Date of Award
Doctor of Philosophy (PhD)
My dissertation investigates the contribution of Gustav Meyrink’s best-selling novel The Golem/Der Golem (1915) to the second revival of the international Gothic. While previous scholarship suggests that this genre disappeared from the German literary landscape in the 1830s, I interpret The Golem as a Gothic contribution to the “Prague Novel,” a trend in Prague-based, turn-of-the-twentieth-century German-language literature that found inspiration in the heated sociocultural and political tensions that characterized the milieu.
Structured around the demolition of Prague’s former Jewish ghetto under the auspices of the Finis Ghetto plan, a historic Czech-led urban renewal project that leveled the district of Josefov/Josephstadt between 1895 and 1917, The Golem portrays a German-speaker’s perspective on ghetto clearance and its impact on the city’s ethnic minority groups. Not only does Meyrink’s novel aestheticize the pessimism felt by many of Prague’s middle class and aristocratic German speakers living in a city governed by Czech nationalists; it also exemplifies a trend in Prague-based German-language literature to use the Gothic mode to translate experiences of ethnic marginalization, the rise of nationalism, and fears of social degeneracy. Like Max Brod’s A Czech Servant Girl/Ein tschechisches DienstmÃ¤dchen (1909) and Paul Leppin’s “The Ghost of the Jewish Town”/“Das Gespenst der Judenstadt” (1914), The Golem opens a window onto the cultural controversies and debates at the Jahrhundertwende that coalesced in radical municipal action targeting Prague’s German-speaking Christian and Jewish communities.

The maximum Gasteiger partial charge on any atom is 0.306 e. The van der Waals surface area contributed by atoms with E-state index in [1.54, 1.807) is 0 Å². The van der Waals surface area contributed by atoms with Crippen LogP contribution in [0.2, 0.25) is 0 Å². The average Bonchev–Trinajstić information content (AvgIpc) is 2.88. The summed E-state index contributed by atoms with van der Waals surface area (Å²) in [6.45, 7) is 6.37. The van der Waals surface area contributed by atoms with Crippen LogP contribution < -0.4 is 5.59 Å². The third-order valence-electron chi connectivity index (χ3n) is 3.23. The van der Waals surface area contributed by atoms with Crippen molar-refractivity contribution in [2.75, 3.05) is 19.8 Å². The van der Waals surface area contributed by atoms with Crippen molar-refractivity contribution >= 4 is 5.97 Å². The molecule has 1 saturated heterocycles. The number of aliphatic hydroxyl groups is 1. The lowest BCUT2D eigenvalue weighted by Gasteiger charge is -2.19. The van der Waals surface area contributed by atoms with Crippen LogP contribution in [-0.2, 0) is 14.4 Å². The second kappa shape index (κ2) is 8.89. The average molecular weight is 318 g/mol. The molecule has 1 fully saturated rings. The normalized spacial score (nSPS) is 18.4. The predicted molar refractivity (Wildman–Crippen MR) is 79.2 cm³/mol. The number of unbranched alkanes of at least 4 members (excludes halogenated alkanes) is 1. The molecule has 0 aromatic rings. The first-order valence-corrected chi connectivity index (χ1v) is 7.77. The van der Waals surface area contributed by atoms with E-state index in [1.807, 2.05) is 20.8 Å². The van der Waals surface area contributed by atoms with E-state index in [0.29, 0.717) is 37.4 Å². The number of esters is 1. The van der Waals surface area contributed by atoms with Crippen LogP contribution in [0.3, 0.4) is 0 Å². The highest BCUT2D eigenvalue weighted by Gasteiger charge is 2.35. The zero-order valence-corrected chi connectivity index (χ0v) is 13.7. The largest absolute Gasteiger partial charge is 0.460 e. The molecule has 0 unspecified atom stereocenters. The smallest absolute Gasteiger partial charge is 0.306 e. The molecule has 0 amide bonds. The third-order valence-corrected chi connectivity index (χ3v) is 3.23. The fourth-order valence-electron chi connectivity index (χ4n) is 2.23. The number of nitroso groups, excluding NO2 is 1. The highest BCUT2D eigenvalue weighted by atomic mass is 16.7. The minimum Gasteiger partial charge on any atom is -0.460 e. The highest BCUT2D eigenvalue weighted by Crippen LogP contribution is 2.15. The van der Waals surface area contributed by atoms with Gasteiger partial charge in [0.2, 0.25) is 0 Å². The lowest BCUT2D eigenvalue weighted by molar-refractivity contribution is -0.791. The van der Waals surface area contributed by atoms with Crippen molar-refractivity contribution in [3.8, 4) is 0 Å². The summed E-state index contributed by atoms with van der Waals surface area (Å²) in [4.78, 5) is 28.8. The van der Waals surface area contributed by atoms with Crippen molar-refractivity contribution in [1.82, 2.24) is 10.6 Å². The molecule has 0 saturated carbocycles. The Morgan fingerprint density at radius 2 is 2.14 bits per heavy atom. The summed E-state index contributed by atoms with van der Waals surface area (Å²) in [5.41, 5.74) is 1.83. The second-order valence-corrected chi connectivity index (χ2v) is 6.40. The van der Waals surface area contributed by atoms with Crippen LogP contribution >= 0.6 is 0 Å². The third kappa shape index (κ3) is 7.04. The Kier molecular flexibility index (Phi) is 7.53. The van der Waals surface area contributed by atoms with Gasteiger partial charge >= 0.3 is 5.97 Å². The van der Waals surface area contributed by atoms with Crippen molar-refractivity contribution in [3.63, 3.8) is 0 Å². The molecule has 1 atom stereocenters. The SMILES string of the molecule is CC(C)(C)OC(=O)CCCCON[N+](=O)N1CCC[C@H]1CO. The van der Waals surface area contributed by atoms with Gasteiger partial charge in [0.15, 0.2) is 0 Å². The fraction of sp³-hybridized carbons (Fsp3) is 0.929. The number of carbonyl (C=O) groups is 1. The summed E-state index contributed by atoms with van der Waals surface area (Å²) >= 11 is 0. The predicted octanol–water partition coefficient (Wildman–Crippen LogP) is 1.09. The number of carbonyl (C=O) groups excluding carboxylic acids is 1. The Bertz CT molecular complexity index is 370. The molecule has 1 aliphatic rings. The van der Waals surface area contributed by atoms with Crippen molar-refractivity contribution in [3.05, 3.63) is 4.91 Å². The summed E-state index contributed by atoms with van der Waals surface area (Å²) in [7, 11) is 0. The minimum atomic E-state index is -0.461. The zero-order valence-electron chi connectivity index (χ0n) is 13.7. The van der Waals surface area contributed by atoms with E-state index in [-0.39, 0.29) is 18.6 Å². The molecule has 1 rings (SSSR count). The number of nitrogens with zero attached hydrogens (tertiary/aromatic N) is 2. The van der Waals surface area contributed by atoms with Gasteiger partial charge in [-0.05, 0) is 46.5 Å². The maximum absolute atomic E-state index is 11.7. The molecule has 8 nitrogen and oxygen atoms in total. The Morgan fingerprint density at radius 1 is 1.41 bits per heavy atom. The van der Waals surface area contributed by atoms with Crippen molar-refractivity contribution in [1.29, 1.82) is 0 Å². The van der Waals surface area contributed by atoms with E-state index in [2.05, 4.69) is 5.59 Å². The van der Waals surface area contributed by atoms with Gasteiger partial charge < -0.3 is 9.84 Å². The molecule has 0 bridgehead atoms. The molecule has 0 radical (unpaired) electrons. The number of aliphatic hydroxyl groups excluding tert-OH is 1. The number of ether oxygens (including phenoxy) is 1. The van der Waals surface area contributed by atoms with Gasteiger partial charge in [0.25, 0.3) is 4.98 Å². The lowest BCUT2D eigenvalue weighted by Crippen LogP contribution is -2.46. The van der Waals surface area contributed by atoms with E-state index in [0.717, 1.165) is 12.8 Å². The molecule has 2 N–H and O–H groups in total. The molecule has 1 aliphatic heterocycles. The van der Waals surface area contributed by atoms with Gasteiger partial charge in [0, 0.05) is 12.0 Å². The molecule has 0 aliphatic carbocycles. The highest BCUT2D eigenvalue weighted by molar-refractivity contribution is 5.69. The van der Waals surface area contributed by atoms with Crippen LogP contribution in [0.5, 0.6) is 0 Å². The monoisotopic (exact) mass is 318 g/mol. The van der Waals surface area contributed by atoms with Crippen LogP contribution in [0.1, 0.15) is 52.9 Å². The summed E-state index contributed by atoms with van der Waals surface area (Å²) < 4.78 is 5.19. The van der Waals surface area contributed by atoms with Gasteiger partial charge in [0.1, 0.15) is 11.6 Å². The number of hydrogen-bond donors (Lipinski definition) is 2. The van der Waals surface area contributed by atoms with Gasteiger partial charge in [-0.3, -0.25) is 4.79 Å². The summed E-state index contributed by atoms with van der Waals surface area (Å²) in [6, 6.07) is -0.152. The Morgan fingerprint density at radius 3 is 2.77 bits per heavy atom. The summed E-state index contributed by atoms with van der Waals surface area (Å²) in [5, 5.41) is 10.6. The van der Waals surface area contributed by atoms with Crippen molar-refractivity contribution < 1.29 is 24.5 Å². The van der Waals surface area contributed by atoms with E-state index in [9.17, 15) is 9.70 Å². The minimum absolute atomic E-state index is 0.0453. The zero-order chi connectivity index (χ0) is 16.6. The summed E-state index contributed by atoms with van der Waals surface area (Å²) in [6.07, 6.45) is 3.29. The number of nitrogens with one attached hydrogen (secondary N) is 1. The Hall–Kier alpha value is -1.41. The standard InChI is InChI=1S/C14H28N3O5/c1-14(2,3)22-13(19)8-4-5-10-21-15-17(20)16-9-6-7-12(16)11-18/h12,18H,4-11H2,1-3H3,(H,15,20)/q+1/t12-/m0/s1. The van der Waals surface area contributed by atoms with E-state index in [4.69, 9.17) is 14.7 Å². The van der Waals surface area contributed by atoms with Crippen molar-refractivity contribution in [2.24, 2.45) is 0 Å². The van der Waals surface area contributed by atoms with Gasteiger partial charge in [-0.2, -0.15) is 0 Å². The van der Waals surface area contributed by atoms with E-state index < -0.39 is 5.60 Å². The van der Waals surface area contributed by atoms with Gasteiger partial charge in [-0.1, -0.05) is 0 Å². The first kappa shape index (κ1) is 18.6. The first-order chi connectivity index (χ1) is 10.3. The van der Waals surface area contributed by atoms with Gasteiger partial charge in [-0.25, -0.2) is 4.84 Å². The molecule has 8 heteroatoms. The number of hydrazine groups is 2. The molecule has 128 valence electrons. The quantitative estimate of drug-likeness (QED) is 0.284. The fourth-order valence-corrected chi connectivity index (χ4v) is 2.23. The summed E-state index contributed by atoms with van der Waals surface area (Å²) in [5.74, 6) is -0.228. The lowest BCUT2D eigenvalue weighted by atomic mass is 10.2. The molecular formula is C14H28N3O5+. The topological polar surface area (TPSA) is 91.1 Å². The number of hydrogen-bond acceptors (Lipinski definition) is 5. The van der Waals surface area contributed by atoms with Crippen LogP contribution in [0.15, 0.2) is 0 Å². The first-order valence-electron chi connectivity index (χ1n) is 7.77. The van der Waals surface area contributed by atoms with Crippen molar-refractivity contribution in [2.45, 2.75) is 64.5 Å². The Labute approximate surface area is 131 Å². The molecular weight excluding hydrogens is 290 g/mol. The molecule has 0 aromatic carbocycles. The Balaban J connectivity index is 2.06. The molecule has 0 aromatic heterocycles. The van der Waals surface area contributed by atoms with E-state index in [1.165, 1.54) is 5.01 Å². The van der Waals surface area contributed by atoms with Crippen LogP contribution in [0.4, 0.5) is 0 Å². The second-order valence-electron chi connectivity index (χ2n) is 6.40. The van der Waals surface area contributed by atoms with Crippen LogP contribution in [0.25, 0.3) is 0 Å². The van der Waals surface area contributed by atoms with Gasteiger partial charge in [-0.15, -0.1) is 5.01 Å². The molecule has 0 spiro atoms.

Drawing upon theories of the Gothic highlighting cultural despondency, trauma, and human monstrosity, this dissertation argues that The Golem recreated the Finis Ghetto as an analog to the homogenization and expulsion of Prague’s all of German-speaking communities under Czech political leadership. The Golem addresses the radical social, linguistic, and economic reform enacted by Czech nationalist movements in three ways: 1) by portraying the “German experience” in turn-of-the-twentieth-century Prague after the entanglements of cultural privilege have dissipated; 2) by providing a representation of the social depravities in the ghetto that Czech nationalists cited as reasons to demolish Josefov/Josephstadt and disperse the city’s German-speaking non-Jewish and Jewish communities; and 3) by challenging the effectiveness of the Finis Ghetto in purging the city of its “monsters”—particularly its degenerate, promiscuous women. The Golem ultimately suggests, as I outline, that without social reform to accompany physical renovation of the city, these “monsters” will continue to plague Prague society.
Chair and Committee
Elizabeth Allen, Caroline Kita, Erin McGlothlin, Gerhild Williams,
Braun, Amy Michelle, "Impossible Communities in Prague’s German Gothic: Nationalism, Degeneration, and the Monstrous Feminine in Gustav Meyrink’s Der Golem (1915)" (2019). Arts & Sciences Electronic Theses and Dissertations. 1809.